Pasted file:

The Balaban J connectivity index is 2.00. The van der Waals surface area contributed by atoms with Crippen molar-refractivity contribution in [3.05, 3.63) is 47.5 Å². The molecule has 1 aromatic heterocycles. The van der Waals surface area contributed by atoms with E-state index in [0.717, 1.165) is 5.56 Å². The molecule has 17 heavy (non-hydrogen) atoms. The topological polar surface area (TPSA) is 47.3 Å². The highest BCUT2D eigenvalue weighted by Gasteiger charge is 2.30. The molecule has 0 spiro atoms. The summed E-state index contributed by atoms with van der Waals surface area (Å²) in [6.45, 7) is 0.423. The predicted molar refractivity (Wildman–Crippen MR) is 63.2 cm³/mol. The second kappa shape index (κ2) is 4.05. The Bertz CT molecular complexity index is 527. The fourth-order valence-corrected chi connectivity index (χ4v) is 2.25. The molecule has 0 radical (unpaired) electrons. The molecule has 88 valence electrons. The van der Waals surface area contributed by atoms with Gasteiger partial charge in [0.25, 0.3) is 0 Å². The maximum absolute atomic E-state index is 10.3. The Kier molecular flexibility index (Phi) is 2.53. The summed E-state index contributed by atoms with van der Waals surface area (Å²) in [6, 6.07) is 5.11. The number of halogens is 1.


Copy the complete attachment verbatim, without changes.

The Balaban J connectivity index is 2.00. The van der Waals surface area contributed by atoms with Crippen molar-refractivity contribution in [3.05, 3.63) is 47.5 Å². The molecule has 1 aromatic heterocycles. The van der Waals surface area contributed by atoms with E-state index in [0.717, 1.165) is 5.56 Å². The molecule has 17 heavy (non-hydrogen) atoms. The topological polar surface area (TPSA) is 47.3 Å². The highest BCUT2D eigenvalue weighted by Gasteiger charge is 2.30. The molecule has 0 spiro atoms. The summed E-state index contributed by atoms with van der Waals surface area (Å²) in [6.45, 7) is 0.423. The predicted molar refractivity (Wildman–Crippen MR) is 63.2 cm³/mol. The second kappa shape index (κ2) is 4.05. The Bertz CT molecular complexity index is 527. The fourth-order valence-corrected chi connectivity index (χ4v) is 2.25. The molecule has 0 radical (unpaired) electrons. The molecule has 88 valence electrons. The van der Waals surface area contributed by atoms with Gasteiger partial charge in [0.25, 0.3) is 0 Å². The maximum absolute atomic E-state index is 10.3. The Kier molecular flexibility index (Phi) is 2.53. The summed E-state index contributed by atoms with van der Waals surface area (Å²) in [6, 6.07) is 5.11. The number of halogens is 1.